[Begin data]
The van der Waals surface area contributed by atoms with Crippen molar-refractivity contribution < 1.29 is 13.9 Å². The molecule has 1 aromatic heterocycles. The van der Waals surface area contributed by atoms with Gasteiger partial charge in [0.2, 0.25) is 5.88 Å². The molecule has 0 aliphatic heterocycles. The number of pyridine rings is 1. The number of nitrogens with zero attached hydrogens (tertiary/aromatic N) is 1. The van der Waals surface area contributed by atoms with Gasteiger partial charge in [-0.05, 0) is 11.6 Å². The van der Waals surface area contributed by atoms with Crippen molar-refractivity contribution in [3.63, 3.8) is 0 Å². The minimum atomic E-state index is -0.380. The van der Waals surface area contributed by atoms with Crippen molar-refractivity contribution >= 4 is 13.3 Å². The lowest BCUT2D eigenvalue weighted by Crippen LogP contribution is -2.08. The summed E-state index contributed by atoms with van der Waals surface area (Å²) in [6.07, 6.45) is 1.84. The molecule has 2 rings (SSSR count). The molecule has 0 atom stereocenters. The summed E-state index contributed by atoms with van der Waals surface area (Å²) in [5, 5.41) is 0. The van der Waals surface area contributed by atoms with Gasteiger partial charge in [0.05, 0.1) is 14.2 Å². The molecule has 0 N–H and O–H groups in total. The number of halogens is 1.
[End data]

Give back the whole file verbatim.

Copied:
The van der Waals surface area contributed by atoms with Crippen molar-refractivity contribution < 1.29 is 13.9 Å². The molecule has 1 aromatic heterocycles. The van der Waals surface area contributed by atoms with Gasteiger partial charge in [0.2, 0.25) is 5.88 Å². The molecule has 0 aliphatic heterocycles. The number of pyridine rings is 1. The number of nitrogens with zero attached hydrogens (tertiary/aromatic N) is 1. The van der Waals surface area contributed by atoms with Gasteiger partial charge in [-0.05, 0) is 11.6 Å². The van der Waals surface area contributed by atoms with Crippen molar-refractivity contribution in [3.63, 3.8) is 0 Å². The minimum atomic E-state index is -0.380. The van der Waals surface area contributed by atoms with Crippen molar-refractivity contribution >= 4 is 13.3 Å². The lowest BCUT2D eigenvalue weighted by Crippen LogP contribution is -2.08. The summed E-state index contributed by atoms with van der Waals surface area (Å²) in [6.07, 6.45) is 1.84. The molecule has 2 rings (SSSR count). The molecule has 0 atom stereocenters. The summed E-state index contributed by atoms with van der Waals surface area (Å²) in [5, 5.41) is 0. The van der Waals surface area contributed by atoms with Gasteiger partial charge in [0.05, 0.1) is 14.2 Å². The molecule has 0 N–H and O–H groups in total. The number of halogens is 1.